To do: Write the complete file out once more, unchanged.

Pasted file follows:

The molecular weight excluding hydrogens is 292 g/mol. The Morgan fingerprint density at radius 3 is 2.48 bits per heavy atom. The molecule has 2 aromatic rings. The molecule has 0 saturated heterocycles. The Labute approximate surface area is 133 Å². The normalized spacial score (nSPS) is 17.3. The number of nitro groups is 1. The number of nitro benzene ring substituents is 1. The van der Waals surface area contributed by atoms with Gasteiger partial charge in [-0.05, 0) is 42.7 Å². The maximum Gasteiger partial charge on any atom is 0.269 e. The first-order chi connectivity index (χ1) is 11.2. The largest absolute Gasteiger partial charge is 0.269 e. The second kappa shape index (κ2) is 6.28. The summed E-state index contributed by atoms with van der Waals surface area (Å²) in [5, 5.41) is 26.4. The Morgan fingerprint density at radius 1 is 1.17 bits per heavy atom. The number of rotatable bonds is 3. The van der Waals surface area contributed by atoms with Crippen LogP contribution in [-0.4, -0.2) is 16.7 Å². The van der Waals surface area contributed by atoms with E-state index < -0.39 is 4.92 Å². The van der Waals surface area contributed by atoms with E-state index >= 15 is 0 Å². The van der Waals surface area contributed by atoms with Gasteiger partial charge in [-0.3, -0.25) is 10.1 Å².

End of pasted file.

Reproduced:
The molecular weight excluding hydrogens is 292 g/mol. The Morgan fingerprint density at radius 3 is 2.48 bits per heavy atom. The molecule has 2 aromatic rings. The molecule has 0 saturated heterocycles. The Labute approximate surface area is 133 Å². The normalized spacial score (nSPS) is 17.3. The number of nitro groups is 1. The number of nitro benzene ring substituents is 1. The van der Waals surface area contributed by atoms with Gasteiger partial charge in [-0.05, 0) is 42.7 Å². The maximum Gasteiger partial charge on any atom is 0.269 e. The first-order chi connectivity index (χ1) is 11.2. The largest absolute Gasteiger partial charge is 0.269 e. The second kappa shape index (κ2) is 6.28. The summed E-state index contributed by atoms with van der Waals surface area (Å²) in [5, 5.41) is 26.4. The Morgan fingerprint density at radius 1 is 1.17 bits per heavy atom. The number of rotatable bonds is 3. The van der Waals surface area contributed by atoms with Crippen LogP contribution in [-0.4, -0.2) is 16.7 Å². The van der Waals surface area contributed by atoms with E-state index < -0.39 is 4.92 Å². The van der Waals surface area contributed by atoms with E-state index >= 15 is 0 Å². The van der Waals surface area contributed by atoms with Gasteiger partial charge in [-0.3, -0.25) is 10.1 Å².